How do you manage/track installed packages?

Currently, I am using yay and pamac (The Manjaro’s GUI frontend) together, because for the most part, GUI is easier to use (even if I know the terminal command, GUI makes it easier to see and navigate the information), but the GUI is buggy, so I have to use the terminal yay, too.

My problems are:

  1. When I try to find a good application by installing a several candidates, it is annoying to remember what I have installed to uninstall them later.

  2. When I install a package, pamac asks me if I want to install some of its optional dependencies. If I install them there, they get uninstalled together when I uninstall the main package. But if I chose no optional dependencies there, and after the main package is installed, if I open pamac and then click one of the dependencies to install it, it is treated as “explicitly installed” and that optional dependency does not get automatically uninstalled when the main package is uninstalled.

And more. All these means that after a long use of the OS, there can be a lot of never-used-any-more packages that I have lost track of, and it will just bloat the system. I wish the package managers had some sort of history feature, like a web browser to allow the user to easily find which packages installed on a calendar, but I could not find such feature.

The only alternative I could think of is creating my own calendar and manually write down the names of the packages I installed. It can be done, but this kind of feel stupid in this day and age.

Is there any better way?

pacseek is always a good option, it works way better than pamac. I never get tired of promoting it.
pacman -Qm will show you packages you have installed as another way of checking.


I am not sure how to help you with this one. Although, if they are GUI programs, you could find them in the menu.

Another alternative is to test in a VM so you don’t clutter up your install.

You should either install them as dependencies or convert them to dependencies after installation.

I think part of the challenge you have is that you are using pamac which only implements a portion of the functionality available to the package manager.

You can add --asdeps to pacman or yay to install something as a dependency.

To convert an already installed package you can use sudo pacman -D --asdeps packagname


Pacman in terminal or pacseek in terminal are by far your two top options by a long shot.

In general, the best advice is to avoid pamac at all costs, it’s bad with dependencies, you should never update with it since it also can’t do manual interventions. It breaks more often than an unmaintained Fiat since it’s designed for Manjaro and not Arch/Arch based distros.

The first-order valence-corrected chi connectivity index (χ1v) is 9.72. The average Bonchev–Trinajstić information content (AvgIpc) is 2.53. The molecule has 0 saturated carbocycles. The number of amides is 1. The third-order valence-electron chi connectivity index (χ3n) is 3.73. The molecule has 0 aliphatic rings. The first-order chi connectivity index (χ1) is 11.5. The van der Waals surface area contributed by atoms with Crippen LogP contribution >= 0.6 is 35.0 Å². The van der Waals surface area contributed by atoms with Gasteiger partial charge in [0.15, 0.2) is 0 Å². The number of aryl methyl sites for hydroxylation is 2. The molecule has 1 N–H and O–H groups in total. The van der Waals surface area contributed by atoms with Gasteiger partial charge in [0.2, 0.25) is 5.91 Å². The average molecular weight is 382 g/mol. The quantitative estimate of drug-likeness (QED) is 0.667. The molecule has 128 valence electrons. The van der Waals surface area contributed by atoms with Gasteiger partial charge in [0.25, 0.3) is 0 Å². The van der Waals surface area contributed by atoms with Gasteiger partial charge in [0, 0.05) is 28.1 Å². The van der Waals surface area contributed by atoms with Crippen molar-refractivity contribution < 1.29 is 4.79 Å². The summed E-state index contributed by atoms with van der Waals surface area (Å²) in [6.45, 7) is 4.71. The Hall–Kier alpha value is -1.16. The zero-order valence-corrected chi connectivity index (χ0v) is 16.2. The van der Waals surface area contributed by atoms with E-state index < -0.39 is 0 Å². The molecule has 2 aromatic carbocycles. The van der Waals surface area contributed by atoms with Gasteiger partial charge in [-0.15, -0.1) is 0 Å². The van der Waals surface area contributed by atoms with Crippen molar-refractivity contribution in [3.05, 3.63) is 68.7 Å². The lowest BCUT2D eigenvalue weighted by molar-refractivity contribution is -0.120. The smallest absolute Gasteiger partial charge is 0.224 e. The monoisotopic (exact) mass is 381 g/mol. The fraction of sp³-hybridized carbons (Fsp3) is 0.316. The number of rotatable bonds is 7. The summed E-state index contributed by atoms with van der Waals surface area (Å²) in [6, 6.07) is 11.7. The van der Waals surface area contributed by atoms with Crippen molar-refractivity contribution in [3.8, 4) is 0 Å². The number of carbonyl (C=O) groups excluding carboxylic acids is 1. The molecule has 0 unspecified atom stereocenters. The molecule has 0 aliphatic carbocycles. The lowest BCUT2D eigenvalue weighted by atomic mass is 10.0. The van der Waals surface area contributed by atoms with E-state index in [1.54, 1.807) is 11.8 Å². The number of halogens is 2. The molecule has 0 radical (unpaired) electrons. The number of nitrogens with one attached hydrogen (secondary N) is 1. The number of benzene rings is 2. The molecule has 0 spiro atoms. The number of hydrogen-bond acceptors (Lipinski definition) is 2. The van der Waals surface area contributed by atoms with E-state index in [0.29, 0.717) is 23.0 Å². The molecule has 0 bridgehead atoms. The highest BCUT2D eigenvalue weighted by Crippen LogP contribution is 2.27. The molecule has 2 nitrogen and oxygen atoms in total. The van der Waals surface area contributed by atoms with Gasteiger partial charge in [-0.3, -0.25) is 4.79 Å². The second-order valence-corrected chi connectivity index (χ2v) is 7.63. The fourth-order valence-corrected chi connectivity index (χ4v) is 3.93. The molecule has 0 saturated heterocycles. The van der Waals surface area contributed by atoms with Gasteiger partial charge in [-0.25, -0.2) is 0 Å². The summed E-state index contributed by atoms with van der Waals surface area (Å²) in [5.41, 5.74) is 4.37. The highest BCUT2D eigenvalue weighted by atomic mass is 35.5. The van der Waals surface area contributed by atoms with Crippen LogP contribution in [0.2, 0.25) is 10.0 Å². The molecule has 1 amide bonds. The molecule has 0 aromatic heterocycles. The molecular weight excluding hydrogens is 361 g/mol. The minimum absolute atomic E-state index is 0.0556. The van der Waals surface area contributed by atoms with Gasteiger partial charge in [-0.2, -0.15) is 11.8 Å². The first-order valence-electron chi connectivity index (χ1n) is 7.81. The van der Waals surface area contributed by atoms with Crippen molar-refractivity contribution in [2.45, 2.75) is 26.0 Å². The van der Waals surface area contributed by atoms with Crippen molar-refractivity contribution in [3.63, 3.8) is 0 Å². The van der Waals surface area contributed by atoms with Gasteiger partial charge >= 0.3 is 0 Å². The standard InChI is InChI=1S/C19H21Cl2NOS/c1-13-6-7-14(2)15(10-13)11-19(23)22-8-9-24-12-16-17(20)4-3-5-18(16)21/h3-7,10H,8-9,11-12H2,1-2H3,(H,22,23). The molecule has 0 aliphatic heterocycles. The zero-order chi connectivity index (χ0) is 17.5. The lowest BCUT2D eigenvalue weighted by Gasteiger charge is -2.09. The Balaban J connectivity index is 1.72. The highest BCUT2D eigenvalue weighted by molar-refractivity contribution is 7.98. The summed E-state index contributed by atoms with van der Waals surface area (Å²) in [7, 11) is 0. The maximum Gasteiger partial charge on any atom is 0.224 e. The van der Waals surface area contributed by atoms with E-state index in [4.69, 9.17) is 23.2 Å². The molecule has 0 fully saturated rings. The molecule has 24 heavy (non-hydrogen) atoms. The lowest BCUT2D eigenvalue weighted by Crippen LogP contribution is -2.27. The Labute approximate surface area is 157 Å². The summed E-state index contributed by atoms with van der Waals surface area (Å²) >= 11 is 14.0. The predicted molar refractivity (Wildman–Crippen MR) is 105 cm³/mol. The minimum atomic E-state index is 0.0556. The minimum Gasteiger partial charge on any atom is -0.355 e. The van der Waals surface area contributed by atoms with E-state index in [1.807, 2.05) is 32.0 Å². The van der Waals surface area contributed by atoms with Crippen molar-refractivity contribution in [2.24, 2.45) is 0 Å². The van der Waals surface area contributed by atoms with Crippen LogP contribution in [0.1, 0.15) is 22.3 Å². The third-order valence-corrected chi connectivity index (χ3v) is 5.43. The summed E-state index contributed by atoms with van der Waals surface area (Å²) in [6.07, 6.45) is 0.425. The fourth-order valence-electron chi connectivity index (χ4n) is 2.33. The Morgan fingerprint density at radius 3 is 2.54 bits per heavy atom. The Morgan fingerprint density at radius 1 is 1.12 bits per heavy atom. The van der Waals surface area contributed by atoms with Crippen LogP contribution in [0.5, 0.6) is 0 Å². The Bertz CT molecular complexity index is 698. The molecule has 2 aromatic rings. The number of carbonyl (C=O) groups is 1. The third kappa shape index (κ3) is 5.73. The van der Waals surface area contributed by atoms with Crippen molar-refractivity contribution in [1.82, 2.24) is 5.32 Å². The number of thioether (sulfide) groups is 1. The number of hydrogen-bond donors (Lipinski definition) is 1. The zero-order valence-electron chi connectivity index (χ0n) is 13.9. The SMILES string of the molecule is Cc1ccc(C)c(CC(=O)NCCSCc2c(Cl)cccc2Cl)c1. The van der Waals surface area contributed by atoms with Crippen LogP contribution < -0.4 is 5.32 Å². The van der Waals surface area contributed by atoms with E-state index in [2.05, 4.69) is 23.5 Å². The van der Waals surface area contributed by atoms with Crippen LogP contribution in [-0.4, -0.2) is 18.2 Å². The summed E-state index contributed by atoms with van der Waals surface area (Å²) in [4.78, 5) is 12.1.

It’s really good at searching for software if you really decide need something and scanning the repos though, so if you treat it like a search engine it may be a good fit for you. I always preferred just going right to the Arch website. Outside of that, it’s not worth your time.

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Actually, pamac does support manual intervention. It is packagekit-based front-ends(discover, gnome software, etc) that don’t support manual intervention.


That must be new a new feature as it didn’t use to. Even still, I wouldn’t trust it regardless. It’s proven track record is very poor at best, and it is surely not something to advocate outside of package searching.

/var/log/pacman.log should know the package history. There’s an app called pahis that helps browsing that log.


You’ve got a typo here. It should be pachis, not pahis

Alternatively, the command cat /var/log/pacman.log | grep "installed" should yield a more streamlined output of the logs.

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You’ve got a typo there. It should be pachist, not pachis :wink:.

Specifically the package name is pachist-git.

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Actually, the app @manuel referred to is indeed pahis
I have used many times.

It may not be installed by default, but see if

pacman -Q pahis

says it is installed or not. If not

sudo pacman -Syu pahis

will install it.



I had just figured that out - it’s an EndeavourOS package (in the Endeavour repo). I don’t use Endeavour, but in the back of my mind I had this thought that there was a package named pahis that I’d read about somewhere.

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Use its filters to your heart’s content.


Great tool. Never heard of it. Thanks for pointing to.
It is always nice to see the additional help i discover here in the forum through you guys.

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Yes, it’s a nice tool for those not-so-terminal-centric moments :wink:

Glad you liked it!

I get along with the terminal better and better. Of course i don’t know all the commands by heart. I have to check my terminal-command-list more often :wink:

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Sure. Me too, I use terminal mostly for managing the system but once in a while I like something “more visual”. I use pamac for example once in a while for “window shopping”.

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That’s quiet understandable. I’m also more of a visual type. Luckily we have Discover for Window Shopping :smiley:

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With a nice GUI, you have pacmanlogviewer, it has some nice filters but is unable to search for explicit install.

pahis is using less for output, so searching is easy with a slash (/).

Apologies in advance for a dumb question, but does installing pamac in EOS mean you have access to Manjaro repos? And does it default to it on purpose?